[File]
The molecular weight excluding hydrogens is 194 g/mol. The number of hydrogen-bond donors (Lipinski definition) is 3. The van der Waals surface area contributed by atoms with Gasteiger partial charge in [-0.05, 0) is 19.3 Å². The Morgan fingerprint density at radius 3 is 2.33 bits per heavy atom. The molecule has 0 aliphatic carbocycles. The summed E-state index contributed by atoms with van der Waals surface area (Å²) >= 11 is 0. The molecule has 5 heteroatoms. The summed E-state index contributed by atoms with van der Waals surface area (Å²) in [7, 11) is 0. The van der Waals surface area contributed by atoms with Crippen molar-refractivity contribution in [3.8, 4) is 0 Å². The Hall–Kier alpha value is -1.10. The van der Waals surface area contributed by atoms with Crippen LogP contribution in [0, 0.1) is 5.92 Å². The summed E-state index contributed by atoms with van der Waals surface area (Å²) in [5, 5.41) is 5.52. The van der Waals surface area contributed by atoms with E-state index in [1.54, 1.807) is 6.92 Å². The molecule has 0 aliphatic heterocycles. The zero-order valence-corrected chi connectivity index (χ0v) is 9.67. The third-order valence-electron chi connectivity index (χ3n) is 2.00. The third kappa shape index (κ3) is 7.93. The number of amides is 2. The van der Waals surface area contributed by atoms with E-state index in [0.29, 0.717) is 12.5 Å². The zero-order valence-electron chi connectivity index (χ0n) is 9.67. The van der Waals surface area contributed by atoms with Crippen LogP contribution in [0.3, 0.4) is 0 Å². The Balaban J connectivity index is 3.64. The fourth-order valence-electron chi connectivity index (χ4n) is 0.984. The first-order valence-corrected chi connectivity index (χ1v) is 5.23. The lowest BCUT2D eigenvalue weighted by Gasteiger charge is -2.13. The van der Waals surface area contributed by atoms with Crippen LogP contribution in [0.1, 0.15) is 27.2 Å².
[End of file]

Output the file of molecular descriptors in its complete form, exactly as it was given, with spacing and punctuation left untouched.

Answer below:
The molecular weight excluding hydrogens is 194 g/mol. The number of hydrogen-bond donors (Lipinski definition) is 3. The van der Waals surface area contributed by atoms with Gasteiger partial charge in [-0.05, 0) is 19.3 Å². The Morgan fingerprint density at radius 3 is 2.33 bits per heavy atom. The molecule has 0 aliphatic carbocycles. The summed E-state index contributed by atoms with van der Waals surface area (Å²) >= 11 is 0. The molecule has 5 heteroatoms. The summed E-state index contributed by atoms with van der Waals surface area (Å²) in [7, 11) is 0. The van der Waals surface area contributed by atoms with Crippen molar-refractivity contribution in [3.8, 4) is 0 Å². The Hall–Kier alpha value is -1.10. The van der Waals surface area contributed by atoms with Crippen LogP contribution in [0, 0.1) is 5.92 Å². The summed E-state index contributed by atoms with van der Waals surface area (Å²) in [5, 5.41) is 5.52. The van der Waals surface area contributed by atoms with E-state index in [1.54, 1.807) is 6.92 Å². The molecule has 0 aliphatic heterocycles. The zero-order valence-corrected chi connectivity index (χ0v) is 9.67. The third-order valence-electron chi connectivity index (χ3n) is 2.00. The third kappa shape index (κ3) is 7.93. The number of amides is 2. The van der Waals surface area contributed by atoms with E-state index in [0.29, 0.717) is 12.5 Å². The zero-order valence-electron chi connectivity index (χ0n) is 9.67. The van der Waals surface area contributed by atoms with Crippen LogP contribution in [0.3, 0.4) is 0 Å². The Balaban J connectivity index is 3.64. The fourth-order valence-electron chi connectivity index (χ4n) is 0.984. The first-order valence-corrected chi connectivity index (χ1v) is 5.23. The lowest BCUT2D eigenvalue weighted by Gasteiger charge is -2.13. The van der Waals surface area contributed by atoms with Crippen LogP contribution in [0.1, 0.15) is 27.2 Å².